I read recently that someone—not a member of the church—said there is a rule that Mormons have to have as many children as possible, even if they can’t afford them. This is entirely untrue. It is true that Mormons tend to have somewhat larger families, but they are not commanded to have large families unless that is what God tells them to do.
Mormons believe we lived with God before we were born. We were spirits there, and in order to gain our bodies and to have special experiences necessary for our eternal salvation, we need to come to earth. That means each spirit needs a family to come to. For this reason, Mormons are encouraged to have children if they are able to do so. However, this does not equate to having dozens of them. The church’s official statement on birth control says:
“Children are one of the greatest blessings in life, and their birth into loving and nurturing families is central to God’s purposes for humanity. When husband and wife are physically able, they have the privilege and responsibility to bring children into the world and to nurture them. The decision of how many children to have and when to have them is a private matter for the husband and wife.”
The statement includes a reminder to be certain children can be provided for—not in wealth, but with the essentials of life:
“Husband and wife are encouraged to pray and counsel together as they plan their families. Issues to consider include the physical and mental health of the mother and father and their capacity to provide the basic necessities of life for their children.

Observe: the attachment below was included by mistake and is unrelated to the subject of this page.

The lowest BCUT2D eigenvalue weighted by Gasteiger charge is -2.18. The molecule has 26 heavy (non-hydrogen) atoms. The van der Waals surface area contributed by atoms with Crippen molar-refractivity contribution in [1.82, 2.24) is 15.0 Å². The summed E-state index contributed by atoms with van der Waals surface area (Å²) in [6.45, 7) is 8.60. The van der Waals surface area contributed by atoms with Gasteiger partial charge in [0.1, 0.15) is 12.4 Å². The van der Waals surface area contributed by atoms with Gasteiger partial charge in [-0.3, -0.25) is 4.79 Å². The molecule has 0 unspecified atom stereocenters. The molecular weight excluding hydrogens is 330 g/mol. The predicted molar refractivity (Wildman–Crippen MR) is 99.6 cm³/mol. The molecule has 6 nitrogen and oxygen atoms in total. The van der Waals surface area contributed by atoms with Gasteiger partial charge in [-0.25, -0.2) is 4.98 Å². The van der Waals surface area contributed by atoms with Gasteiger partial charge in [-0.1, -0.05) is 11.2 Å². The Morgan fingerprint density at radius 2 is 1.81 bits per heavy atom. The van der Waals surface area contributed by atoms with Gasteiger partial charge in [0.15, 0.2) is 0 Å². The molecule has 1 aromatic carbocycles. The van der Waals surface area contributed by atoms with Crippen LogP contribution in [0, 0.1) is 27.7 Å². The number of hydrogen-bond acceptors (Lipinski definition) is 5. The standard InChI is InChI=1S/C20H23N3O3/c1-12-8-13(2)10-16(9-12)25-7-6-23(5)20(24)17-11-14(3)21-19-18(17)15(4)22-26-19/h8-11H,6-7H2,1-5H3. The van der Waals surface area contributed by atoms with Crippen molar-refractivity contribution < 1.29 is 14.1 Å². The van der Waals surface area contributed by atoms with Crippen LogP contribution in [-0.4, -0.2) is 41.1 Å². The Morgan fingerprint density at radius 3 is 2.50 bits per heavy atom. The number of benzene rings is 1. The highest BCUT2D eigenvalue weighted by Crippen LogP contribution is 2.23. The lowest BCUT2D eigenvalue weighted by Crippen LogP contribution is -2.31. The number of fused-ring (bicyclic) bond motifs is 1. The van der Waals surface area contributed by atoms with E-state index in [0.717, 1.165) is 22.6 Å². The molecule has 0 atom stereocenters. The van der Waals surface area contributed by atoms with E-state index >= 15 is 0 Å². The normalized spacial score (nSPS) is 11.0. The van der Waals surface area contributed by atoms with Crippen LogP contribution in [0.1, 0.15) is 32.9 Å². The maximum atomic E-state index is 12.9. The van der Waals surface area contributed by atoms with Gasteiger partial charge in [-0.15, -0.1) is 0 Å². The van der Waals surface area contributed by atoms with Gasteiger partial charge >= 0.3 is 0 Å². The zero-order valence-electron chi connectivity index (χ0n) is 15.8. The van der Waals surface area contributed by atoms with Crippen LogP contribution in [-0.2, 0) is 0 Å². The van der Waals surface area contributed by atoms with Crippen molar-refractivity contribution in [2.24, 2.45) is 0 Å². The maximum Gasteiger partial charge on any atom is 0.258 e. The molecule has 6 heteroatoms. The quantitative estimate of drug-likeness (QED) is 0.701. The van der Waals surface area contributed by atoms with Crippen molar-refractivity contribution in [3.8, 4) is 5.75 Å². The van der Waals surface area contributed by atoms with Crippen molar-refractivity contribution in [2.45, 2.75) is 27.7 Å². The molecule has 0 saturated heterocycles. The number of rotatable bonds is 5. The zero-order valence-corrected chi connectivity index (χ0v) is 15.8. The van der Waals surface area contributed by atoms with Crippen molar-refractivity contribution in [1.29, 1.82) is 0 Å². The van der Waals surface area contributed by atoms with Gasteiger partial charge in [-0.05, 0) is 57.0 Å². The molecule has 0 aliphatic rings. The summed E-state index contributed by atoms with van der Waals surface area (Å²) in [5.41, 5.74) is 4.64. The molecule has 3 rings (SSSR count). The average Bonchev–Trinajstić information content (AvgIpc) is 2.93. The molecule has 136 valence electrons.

Decisions about birth control and the consequences of those decisions rest solely with each married couple. Elective abortion as a method of birth control, however, is contrary to the commandments of God.”
Mormons often do have somewhat larger families because they pray about how many children to have and trust God’s judgment. They also tend to be family-oriented. Because Mormons believe God intended families to last forever, not just during life, they see their children in a different light. They are building for eternity and so, not having as much discretionary income here, or having less time or a less prestigious career so they can spend more time with family seems to be less of a sacrifice. This life is a brief span in a three-part eternal life. What they do here prepares the pattern of life for the rest of eternity. The children they have will be theirs forever. This is a wonderful blessing and an incentive to make the sacrifices that come with parenthood.
Mormons usually spend a lot of time as a family. They have a family night once a week, daily prayer and scripture study as a family, church attendance together, and many other family-oriented activities. They can’t imagine Heaven without their families. Because they are encouraged to notice the blessings family life brings, they are more likely to enjoy a houseful of children and all the fun chaos that goes with it.
The rumor, then, is false. Parents are not told by commandment not to have children they can’t afford or care for. They aren’t given a set number of children to have. They are merely asked to help bring God’s children into the world as they can and to enjoy the life those children help them create. They are encouraged to look forward to a wonderful family reunion in Heaven.